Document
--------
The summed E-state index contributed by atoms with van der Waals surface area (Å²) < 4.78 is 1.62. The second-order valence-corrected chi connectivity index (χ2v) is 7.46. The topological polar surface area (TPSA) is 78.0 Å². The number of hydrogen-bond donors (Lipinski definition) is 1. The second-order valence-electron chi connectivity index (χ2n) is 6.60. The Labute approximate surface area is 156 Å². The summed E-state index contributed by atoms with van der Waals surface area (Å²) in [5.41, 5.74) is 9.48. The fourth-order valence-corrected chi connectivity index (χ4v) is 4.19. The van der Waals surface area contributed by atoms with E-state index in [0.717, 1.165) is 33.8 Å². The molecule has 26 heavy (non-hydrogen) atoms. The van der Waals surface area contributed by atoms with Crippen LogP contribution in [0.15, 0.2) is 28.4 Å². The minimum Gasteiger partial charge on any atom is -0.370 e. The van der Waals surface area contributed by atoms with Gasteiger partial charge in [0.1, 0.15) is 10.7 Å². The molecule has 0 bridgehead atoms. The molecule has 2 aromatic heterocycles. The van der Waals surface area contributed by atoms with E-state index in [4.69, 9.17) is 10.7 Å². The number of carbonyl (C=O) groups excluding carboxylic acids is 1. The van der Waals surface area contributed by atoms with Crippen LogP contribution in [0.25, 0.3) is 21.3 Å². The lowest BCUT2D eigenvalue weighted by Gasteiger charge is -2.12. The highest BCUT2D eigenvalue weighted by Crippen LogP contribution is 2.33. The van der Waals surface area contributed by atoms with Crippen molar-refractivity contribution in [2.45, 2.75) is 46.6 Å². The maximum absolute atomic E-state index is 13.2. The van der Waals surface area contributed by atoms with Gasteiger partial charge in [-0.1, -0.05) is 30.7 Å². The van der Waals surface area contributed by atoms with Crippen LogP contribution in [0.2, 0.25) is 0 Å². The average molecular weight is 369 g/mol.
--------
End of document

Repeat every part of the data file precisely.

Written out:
The summed E-state index contributed by atoms with van der Waals surface area (Å²) < 4.78 is 1.62. The second-order valence-corrected chi connectivity index (χ2v) is 7.46. The topological polar surface area (TPSA) is 78.0 Å². The number of hydrogen-bond donors (Lipinski definition) is 1. The second-order valence-electron chi connectivity index (χ2n) is 6.60. The Labute approximate surface area is 156 Å². The summed E-state index contributed by atoms with van der Waals surface area (Å²) in [5.41, 5.74) is 9.48. The fourth-order valence-corrected chi connectivity index (χ4v) is 4.19. The van der Waals surface area contributed by atoms with E-state index in [0.717, 1.165) is 33.8 Å². The molecule has 26 heavy (non-hydrogen) atoms. The van der Waals surface area contributed by atoms with Crippen LogP contribution in [0.15, 0.2) is 28.4 Å². The minimum Gasteiger partial charge on any atom is -0.370 e. The van der Waals surface area contributed by atoms with Gasteiger partial charge in [0.1, 0.15) is 10.7 Å². The molecule has 0 bridgehead atoms. The molecule has 2 aromatic heterocycles. The van der Waals surface area contributed by atoms with E-state index in [4.69, 9.17) is 10.7 Å². The number of carbonyl (C=O) groups excluding carboxylic acids is 1. The van der Waals surface area contributed by atoms with Crippen LogP contribution in [0.25, 0.3) is 21.3 Å². The lowest BCUT2D eigenvalue weighted by Gasteiger charge is -2.12. The highest BCUT2D eigenvalue weighted by Crippen LogP contribution is 2.33. The van der Waals surface area contributed by atoms with Crippen molar-refractivity contribution in [2.45, 2.75) is 46.6 Å². The maximum absolute atomic E-state index is 13.2. The van der Waals surface area contributed by atoms with Gasteiger partial charge in [-0.1, -0.05) is 30.7 Å². The van der Waals surface area contributed by atoms with Crippen LogP contribution in [0.2, 0.25) is 0 Å². The average molecular weight is 369 g/mol.